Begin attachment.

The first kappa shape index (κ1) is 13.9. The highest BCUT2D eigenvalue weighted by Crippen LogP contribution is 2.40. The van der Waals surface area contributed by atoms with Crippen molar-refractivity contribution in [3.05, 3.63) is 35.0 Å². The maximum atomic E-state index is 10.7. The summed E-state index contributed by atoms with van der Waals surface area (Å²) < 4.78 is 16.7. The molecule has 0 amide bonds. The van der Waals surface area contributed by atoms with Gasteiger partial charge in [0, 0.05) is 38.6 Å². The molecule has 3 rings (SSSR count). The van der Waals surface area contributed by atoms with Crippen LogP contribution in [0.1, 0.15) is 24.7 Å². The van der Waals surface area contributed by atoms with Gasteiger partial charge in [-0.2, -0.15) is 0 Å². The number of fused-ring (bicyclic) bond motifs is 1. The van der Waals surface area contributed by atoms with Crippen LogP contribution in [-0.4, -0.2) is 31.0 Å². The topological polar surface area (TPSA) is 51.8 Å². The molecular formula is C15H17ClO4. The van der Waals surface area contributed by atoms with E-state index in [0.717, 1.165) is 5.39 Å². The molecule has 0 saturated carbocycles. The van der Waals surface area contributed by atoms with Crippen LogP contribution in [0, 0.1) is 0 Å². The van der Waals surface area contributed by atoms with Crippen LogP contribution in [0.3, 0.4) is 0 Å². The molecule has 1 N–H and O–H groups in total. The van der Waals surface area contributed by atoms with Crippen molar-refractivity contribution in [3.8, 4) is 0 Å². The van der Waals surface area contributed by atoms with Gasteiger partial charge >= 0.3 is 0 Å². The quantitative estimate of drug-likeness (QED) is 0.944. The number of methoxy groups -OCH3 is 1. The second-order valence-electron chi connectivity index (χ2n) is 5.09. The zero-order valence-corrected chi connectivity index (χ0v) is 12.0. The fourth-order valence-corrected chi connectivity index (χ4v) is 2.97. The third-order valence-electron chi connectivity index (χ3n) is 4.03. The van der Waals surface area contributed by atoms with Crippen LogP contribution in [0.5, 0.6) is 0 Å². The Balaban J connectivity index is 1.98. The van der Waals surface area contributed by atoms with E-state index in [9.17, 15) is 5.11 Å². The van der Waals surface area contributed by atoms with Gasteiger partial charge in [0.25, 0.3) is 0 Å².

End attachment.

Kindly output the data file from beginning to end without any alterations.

The first kappa shape index (κ1) is 13.9. The highest BCUT2D eigenvalue weighted by Crippen LogP contribution is 2.40. The van der Waals surface area contributed by atoms with Crippen molar-refractivity contribution in [3.05, 3.63) is 35.0 Å². The maximum atomic E-state index is 10.7. The summed E-state index contributed by atoms with van der Waals surface area (Å²) < 4.78 is 16.7. The molecule has 0 amide bonds. The van der Waals surface area contributed by atoms with Gasteiger partial charge in [0, 0.05) is 38.6 Å². The molecule has 3 rings (SSSR count). The van der Waals surface area contributed by atoms with Crippen LogP contribution in [0.1, 0.15) is 24.7 Å². The van der Waals surface area contributed by atoms with Gasteiger partial charge in [-0.2, -0.15) is 0 Å². The number of fused-ring (bicyclic) bond motifs is 1. The van der Waals surface area contributed by atoms with Crippen LogP contribution in [-0.4, -0.2) is 31.0 Å². The topological polar surface area (TPSA) is 51.8 Å². The molecular formula is C15H17ClO4. The van der Waals surface area contributed by atoms with E-state index in [0.717, 1.165) is 5.39 Å². The molecule has 0 saturated carbocycles. The van der Waals surface area contributed by atoms with Crippen LogP contribution in [0, 0.1) is 0 Å². The van der Waals surface area contributed by atoms with Crippen LogP contribution in [0.3, 0.4) is 0 Å². The molecule has 1 N–H and O–H groups in total. The van der Waals surface area contributed by atoms with Crippen molar-refractivity contribution in [3.8, 4) is 0 Å². The van der Waals surface area contributed by atoms with Gasteiger partial charge >= 0.3 is 0 Å². The quantitative estimate of drug-likeness (QED) is 0.944. The number of methoxy groups -OCH3 is 1. The second-order valence-electron chi connectivity index (χ2n) is 5.09. The zero-order valence-corrected chi connectivity index (χ0v) is 12.0. The fourth-order valence-corrected chi connectivity index (χ4v) is 2.97. The third-order valence-electron chi connectivity index (χ3n) is 4.03. The van der Waals surface area contributed by atoms with Crippen LogP contribution in [0.5, 0.6) is 0 Å². The Balaban J connectivity index is 1.98. The van der Waals surface area contributed by atoms with E-state index in [9.17, 15) is 5.11 Å². The van der Waals surface area contributed by atoms with Gasteiger partial charge in [0.25, 0.3) is 0 Å².